The main challenge that we'd appreciate wording help with is that
of defining the behavior of the group normatively through the example
of its edwards25519 implementation, while making it clear that the
edwards25519 internal representatives are an implementation choice,
and must not be directly generated nor accessed, in order to make
alternative implementations possible.

The other authors would be able to present the details and advantages of
the alternative implementations better than me, but with my API designer
hat on, I want to mention that there is inherent value in clearly
defining the public API surface of a cryptographic primitive: it can be
fully assessed in its security and fitness for the job, leaving no room
for misuse. We're here after all because Curve25519 was designed for
authenticated Diffie-Hellman key exchanges, but did not enforce that in
its API, and was used where it's not safe.

We believe sections 3.2 and 3.3 provide all operations necessary to
implement the "prime order group" interface (and if not, we should
specify the missing ones). Given that, we want to disallow abstraction
breaches that might or might not compromise its security.

(Notwithstanding the fact that someone who read the Decaf paper like
you might indeed make safe abstraction breaches—modulo alternative
implementation compatibility. The point is that we are designing a
primitive that aims to be misuse resistant because it neither requires
nor allows such attempts.)

> > I agree! This is what the current draft aims to do, by allowing
> > implementors to use whatever internal representation they choose.
> > Specifically, the document intends to specify the normative behavior of the
> > group and the API, while providing informationally the details of one
> > possible implementation, the one based on edwards25519. If there are ways
> > we can make this more clear, please do send suggestions.
> 
> I'm hoping to get to the point where I can make such suggestions,
> but first I have to actually understand what's going on!
> 
> Here's my current best guess:
> 
> ENCODE and DECODE convert ristretto255 points into some internal
> representation. For the algorithms in Section 3, that internal
> representation is edwards25519, except that equality testing is
> different (specifically, it must use EQUALS) and maybe some other
> things are different (but I don't know what).
> 
> Operations are the same as for edwards25519, but the only ones that
> are allowed are addition, inversion, and multiplication.
> 
> Implementors can maybe use a different internal representation. There
> is no obvious way to do this given the information in the document.
> In particular, there is no group isomorphic to Curve25519 with order l,
> because Curve25519 has order 8 * l.
> 
> > > If my interpretation is correct, then I suggest the authors provide
> > > a mapping that implementations MAY use, as a way of assisting
> > > implementors in getting things right. This is probably as simple as
> > > citing the birational map between edwards25519 and curve25519 from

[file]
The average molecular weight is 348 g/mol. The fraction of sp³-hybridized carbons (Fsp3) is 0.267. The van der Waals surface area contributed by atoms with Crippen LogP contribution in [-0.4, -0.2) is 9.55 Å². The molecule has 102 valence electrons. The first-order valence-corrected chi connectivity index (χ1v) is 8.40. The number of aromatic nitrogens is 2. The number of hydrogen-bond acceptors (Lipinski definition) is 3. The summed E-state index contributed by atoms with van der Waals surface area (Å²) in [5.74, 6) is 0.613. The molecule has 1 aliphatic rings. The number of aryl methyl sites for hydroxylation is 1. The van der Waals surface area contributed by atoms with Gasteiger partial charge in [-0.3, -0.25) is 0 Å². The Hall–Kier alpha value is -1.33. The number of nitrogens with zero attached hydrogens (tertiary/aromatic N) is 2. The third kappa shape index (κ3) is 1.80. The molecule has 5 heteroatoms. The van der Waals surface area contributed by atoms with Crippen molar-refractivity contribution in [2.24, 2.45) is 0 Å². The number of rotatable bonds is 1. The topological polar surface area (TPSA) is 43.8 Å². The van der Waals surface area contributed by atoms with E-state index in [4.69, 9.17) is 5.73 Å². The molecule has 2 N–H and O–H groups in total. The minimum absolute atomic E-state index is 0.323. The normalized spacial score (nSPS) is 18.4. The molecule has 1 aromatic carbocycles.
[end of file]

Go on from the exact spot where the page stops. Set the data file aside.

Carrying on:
> > > Section 4.1 of RFC7748, and explaining how to use this map in concert
> > > with the Ristretto functions.
> > 
> > Per above, the way to ensure implementors get things right is to prohibit
> > such a mapping (which would necessarily be breaking the API provided by the
> > Ristretto functions, rather than being a mapping operating behind them).
> 
> Does the document prohibit such a mapping? Is this the intent
> of Section 3.3? What would go wrong if I did this, assuming that
> after mapping (say) an edwards25519 point to a curve25519 point, I
> continued to observe the restriction that only addition, inversion,
> and multiplication are allowed?
> 
> (I think this is the same as my question about Q and R, above.)
> 
> > This is a salient point. We in fact mean edwards25519 throughout the text,
> > but almost every implementation of edwards25519 that isn't built into an
> > Ed25519 implementation is provided in a Curve25519 library, and I figure
> > the latter is more familiar to readers (even RFC7748 only contains a single
> > occurrence of "edwards25519"). I personally would be happy to replace all
> > occurrences of "Curve25519" with "edwards25519", but I would like to hear
> > from the other authors on this point.
> 
> On the other hand, RFC7748 contains 12 occurrences of "curve25519"
> (17 if you turn off case sensitivity) and every one of those refers
> to the Montgomery curve, not the Edwards curve. So as far as I can
> tell there is no way for a reader to understand this document as
> currently written other than to guess that when you say "Curve25519"
> you actually mean "edwards25519", not "curve25519".
> 
> > If all occurrences of "Curve25519" were replaced with "edwards25519", would
> > this be clearer? For this particular example, the intention is that DECODE
> > takes a 32-byte string and returns either an error, or a ristretto255
> > element that is internally represented as a point (X : Y : Z : T) on
> > edwards25519.
> 
> Sure, that would help. But then it's impossible to understand the
> claim from two emails ago that there's no mapping from ristretto255
> to edwards25519, because ENCODE and DECODE appear to be exactly
> such mappings!
> 
> Sure, it's non-normative, I get that, no worries. But how is it
> possible for me to understand the claim that mapping to edwards25519
> would break compatibility when the document demonstrates exactly such a
> mapping and claims that all other mappings must be compatible with it?
> 
> Thank you preemptively for putting up with my confusion,
> 
> -=rsw
>